Speak for yourself. I enjoy getting older. I am 67, and I do NOT consider myself old yet.
As long as I am "looking at the grass from the right side", I plan on using my brain, and enjoying life as much as I possibly can. Yes, some of the parts are failing, but so what. If you have a 60 year old car, you would be replacing the shocks (knees), the ball joints (hips), repairing the engine (the heart), maybe the transmission would be a little sticky (the brain), but you sure would give up on it, would you?
Be thankful that you live in an era where so many parts CAN be replaced.
I praise God every day that i can still function, that I can still love my wife, and that I can still be fairly active. I have to take heavy duty pain medication (Hydrocodone 7.5/500, 6tablets a day), but since the alternative to that would have been dying in Vietnam, I prefer to take the medication.
My wife sustained a severe multi-level spinal cord injury at the age of 19. She has severe arrachnoiditis, which causes her very severe pain ALL THE TIME. She has an implanted medication pump, that put Dilaudid directly into her spinal canal, and she has to take oral Morphine for break through pain. She has been in a wheelchair for 43 years now, and has to use a massive power chair, that tilts way back, for some comfort.
Most people would never know that she has pain at all. She CHOOSES to live her life as fully as possible. We go TENT camping, she loves to go on trails (I put her in a manual wheelchair, and off we go), she loves fishing, boating, traveling, and she is VERY active at church and in our community. She sings in the Choir and she lectors. She mentors teens, and she also substitute teaches (she was my daughter's teacher, and they introduced us, encouraged me to marry her, and they asked her to adopt them).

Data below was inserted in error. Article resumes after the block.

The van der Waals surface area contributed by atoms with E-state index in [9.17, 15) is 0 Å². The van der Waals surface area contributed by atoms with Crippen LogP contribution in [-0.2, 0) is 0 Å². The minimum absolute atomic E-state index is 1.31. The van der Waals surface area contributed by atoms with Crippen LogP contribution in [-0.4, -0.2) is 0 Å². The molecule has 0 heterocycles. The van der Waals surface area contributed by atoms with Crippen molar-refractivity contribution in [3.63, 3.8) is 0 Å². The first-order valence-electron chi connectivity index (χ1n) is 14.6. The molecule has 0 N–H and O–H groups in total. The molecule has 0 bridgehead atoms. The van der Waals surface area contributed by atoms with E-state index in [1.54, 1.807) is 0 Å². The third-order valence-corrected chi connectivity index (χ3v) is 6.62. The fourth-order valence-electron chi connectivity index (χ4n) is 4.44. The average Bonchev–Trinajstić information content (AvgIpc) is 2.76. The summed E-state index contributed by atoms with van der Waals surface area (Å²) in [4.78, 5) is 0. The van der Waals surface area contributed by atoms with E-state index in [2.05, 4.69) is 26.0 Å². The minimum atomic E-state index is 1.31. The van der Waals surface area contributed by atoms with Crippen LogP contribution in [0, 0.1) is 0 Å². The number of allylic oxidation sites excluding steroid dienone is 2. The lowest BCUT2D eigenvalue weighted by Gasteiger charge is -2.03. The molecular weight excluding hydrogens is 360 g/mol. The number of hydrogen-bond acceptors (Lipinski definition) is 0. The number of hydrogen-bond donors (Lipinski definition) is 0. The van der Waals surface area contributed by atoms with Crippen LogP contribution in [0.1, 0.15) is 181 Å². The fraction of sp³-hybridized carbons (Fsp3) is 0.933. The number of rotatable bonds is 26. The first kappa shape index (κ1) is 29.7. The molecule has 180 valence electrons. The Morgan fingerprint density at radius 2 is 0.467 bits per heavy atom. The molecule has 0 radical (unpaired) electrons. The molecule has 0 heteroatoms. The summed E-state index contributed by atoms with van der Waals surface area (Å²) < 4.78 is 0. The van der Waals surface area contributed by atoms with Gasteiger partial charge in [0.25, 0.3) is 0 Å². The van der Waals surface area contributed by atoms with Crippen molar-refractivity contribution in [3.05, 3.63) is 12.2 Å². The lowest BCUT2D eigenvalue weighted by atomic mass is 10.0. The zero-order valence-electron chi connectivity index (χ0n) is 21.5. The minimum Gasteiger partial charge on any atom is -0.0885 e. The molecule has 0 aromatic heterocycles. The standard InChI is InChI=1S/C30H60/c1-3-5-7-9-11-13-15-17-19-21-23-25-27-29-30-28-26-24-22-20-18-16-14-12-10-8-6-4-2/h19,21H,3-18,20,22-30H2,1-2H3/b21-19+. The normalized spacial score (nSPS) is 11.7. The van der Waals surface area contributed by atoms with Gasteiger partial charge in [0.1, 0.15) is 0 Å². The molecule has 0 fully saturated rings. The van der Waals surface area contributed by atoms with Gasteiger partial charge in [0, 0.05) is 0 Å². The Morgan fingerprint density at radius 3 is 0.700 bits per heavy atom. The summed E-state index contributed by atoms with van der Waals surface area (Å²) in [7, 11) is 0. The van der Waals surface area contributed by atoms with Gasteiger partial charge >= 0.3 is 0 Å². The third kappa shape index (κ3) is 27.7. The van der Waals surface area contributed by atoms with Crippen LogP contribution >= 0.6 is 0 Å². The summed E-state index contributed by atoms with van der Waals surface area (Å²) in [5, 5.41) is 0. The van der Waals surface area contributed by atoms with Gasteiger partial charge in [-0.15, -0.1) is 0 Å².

You have a choice about how you look at your life. I learned from my wife to not (censored) and moan about this and that. One of our friends asked her once, "With your pain and disability, how can you be so cheerful?"
Her response knocked me back, and made me think and change MY attitude.
She said, "No matter what I do, it hurts. I can stay in bed, and it will still hurt. I can sit in a recliner, and it still hurts. So, I choose to enjoy life as much as possible, and ignore the pain as much as I can. It's a choice, one that I make every day when I wake up. Once in a while, I give in to the pain, and I spend a day in bed. But that is always miserable, so for the most part, I would rather enjoy everything in life, even if it does cause increased pain. That's what my medication is for, to enable me to LIVE, and not to vegetate."
So, instead of worrying about what's failing, consider changing your option to remembering what is still working, and using everything you have, every day.
The Old Medic
Retired Clinical Psychologist and Rehabilitation Counselor
Former Sergeant First Class, U.S. Army (1959-1969)